‘Holding patients’ lives to ransom’: Scottish cancer patients call for government intervention as big pharma prices NHS out

03/07/2018
Caitlin Logan

Petition calls on Scottish Government to use special license to usurp corporate monopoly on cancer drug

THE JUST Treatment campaign has gained over 5000 signatures on a petition asking the Scottish Government to use a Crown use licence to allow NHS access to pertuzumab, a breast cancer treatment.

The drug is currently produced only by pharmaceutical giant Roche, which charges over £40,000 per patient per year. As a result, the drug has repeatedly failed the Scottish Medicines Consortium’s (SMC) cost-effectiveness test and it has not been made available in Scotland.

Both the UK and Scottish Governments have the power to give another company the right to produce the drug at an affordable rate using a Crown use licence, which allows the government to challenge uncompetitive behaviour by pharmaceutical companies.

A discount deal secured with the body which approves medicines in the rest of the UK means the drug is now available on the NHS in England, Wales and Northern Ireland.

Dunise MacIver, a Scottish woman living in London, where she is being treated with pertuzumab, is campaigning for the drug to be provided at an affordable rate to the NHS in Scotland.

“I can’t go home to get treatment near my family and friends in Scotland because I would lose access to pertuzumab,” MacIver said.

“I could have benefited from pertuzumab as part of my treatment, but Roche chose to put their profits before my life.” Fiona Morrison, Just Treatment campaigner

“It is outrageous that Roche are holding patient’s lives to ransom like this. If they refuse to drop the price to allow a deal to be made with the Scottish Medicines Consortium then the government should pursue a Crown use licence.”

An estimated 426 patients in Scotland could benefit from the drug each year through pre-surgery use, and between 244 and 983 patients could benefit from the drug to treat metastatic breast cancer.

Roche is expected to submit an improved proposal to the SMC in the next few months, and campaigners say the proposal must be fair and affordable.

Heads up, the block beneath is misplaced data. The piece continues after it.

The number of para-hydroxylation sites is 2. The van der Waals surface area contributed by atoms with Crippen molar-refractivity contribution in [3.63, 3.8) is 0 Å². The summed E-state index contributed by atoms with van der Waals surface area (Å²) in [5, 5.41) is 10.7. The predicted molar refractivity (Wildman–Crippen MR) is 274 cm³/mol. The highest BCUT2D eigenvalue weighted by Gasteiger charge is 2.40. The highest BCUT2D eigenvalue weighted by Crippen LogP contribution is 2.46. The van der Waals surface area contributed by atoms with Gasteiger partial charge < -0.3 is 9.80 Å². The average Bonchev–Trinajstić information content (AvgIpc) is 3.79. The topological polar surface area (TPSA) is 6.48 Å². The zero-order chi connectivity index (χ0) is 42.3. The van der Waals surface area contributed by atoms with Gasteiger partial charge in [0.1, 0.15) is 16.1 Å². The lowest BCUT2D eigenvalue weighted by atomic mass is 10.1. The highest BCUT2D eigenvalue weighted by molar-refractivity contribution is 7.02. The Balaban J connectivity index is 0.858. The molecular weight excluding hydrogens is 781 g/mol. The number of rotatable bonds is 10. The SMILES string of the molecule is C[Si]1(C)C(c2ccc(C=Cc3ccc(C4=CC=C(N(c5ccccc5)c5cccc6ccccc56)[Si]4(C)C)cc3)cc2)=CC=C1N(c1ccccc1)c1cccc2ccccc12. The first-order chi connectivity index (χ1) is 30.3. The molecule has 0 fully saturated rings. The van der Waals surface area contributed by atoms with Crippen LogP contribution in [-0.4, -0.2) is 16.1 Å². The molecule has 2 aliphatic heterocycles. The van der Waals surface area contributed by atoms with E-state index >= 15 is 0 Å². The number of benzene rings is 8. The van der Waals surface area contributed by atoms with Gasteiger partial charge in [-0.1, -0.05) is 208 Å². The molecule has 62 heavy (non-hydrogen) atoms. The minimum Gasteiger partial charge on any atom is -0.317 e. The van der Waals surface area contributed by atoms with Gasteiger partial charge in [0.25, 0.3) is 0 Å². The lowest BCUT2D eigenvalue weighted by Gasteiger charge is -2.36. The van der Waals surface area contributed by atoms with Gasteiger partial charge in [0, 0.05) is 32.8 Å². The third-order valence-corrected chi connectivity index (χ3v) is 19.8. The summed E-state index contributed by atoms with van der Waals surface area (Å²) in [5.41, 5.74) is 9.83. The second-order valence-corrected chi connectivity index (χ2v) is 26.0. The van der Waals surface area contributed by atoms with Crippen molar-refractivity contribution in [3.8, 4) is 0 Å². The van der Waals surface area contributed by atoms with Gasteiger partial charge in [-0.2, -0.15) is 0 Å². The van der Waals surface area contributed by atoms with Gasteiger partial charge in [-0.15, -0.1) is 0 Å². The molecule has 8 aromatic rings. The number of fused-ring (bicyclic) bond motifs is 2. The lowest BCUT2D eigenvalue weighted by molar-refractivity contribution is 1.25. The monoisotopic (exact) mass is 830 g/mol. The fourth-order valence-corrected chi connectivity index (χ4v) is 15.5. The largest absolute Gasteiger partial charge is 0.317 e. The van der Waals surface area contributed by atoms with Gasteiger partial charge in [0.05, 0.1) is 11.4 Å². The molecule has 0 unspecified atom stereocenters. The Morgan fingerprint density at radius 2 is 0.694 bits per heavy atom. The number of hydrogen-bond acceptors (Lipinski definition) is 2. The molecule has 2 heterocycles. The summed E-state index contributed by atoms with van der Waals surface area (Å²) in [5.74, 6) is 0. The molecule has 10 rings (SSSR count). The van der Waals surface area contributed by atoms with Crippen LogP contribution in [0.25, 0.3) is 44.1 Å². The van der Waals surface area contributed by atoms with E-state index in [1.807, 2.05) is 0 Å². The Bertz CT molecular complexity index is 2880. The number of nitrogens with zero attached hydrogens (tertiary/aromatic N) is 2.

However, Fiona Morrison, a Just Treatment campaigner in Glasgow who has had breast cancer, said the Scottish Government should prepare for the worst so that it is ready to take action to ensure people in Scotland can gain access to the drug as soon as possible.

“I could have benefited from pertuzumab as part of my treatment for primary breast cancer, but Roche chose to put their profits before my life by pricing the drug out of the reach of NHS patients like me,” Morrison said.

“We hope this time they are offering a fair and affordable price to the NHS, but if they don’t that can’t be the end of the story. We want the Scottish Government to be ready to immediately issue a Crown use licence if the negotiations fail. Our lives should come before this corporation’s profits.”

Supported by social justice campaign organisation Global Justice Now Scotland, the campaign has gained over 5000 signatures on a petition to the Scottish Government, which was delivered to new health minister Clare Haughey late last week.

Liz Murray from Global Justice Now Scotland commented: “Pharmaceutical companies need to stop putting their huge profits before people’s lives. Around the world, governments are increasingly having to ration or turn down medicines because of high prices.

“Cancer drugs have become particularly expensive. But there are legal measures that our governments here at Holyrood and in Westminster can take to force pharmaceutical companies to lower their prices.

“Around the world, governments are increasingly having to ration or turn down medicines because of high prices.” Liz Murray, Global Justice Now

“The Crown use license is one of these measures. It is important that governments are willing to use these tools to ensure people’s right to access affordable medicines is guaranteed.”

On 31 May, Green MSP Alison Johnstone raised the issue in parliament where she asked the government to make use of the Crown use licence, but then health secretary Shona Robison dismissed the option, saying: “We do not consider that invoking that power would provide a quick solution to providing the medicine for patients in Scotland.

“An alternative manufacturer would have to go through a lengthy process of obtaining regulatory approval from either the European Medicines Agency or the Medicines and Healthcare products Regulatory Agency before it could make a submission to the Scottish Medicines Consortium.”

Robison said that Roche was in a continuing dialogue with NHS national procurement but that due to the government’s limited involved in this it was unable to offer a timescale for that process.

Responding to the presentation of the campaign’s petition, a Scottish Government spokesperson said: 

A Scottish Government spokesperson said: “The newly appointed minister for mental health Clare Haughey met with the campaigners last week and discussed the campaign’s aim of securing access to pertuzumab.

“Our investment and reforms have significantly improved access to new medicines and treatments, including for cancer, in recent years. We are continuing these improvements and encourage pharmaceutical companies to offer products at a reasonable and transparent price so patients have access to the treatments they need.

“We welcome the confirmation offered by Roche in recent weeks that they will now re-submit pertuzumab to the Scottish Medicines Consortium.”

Pictures courtesy of Just Treatment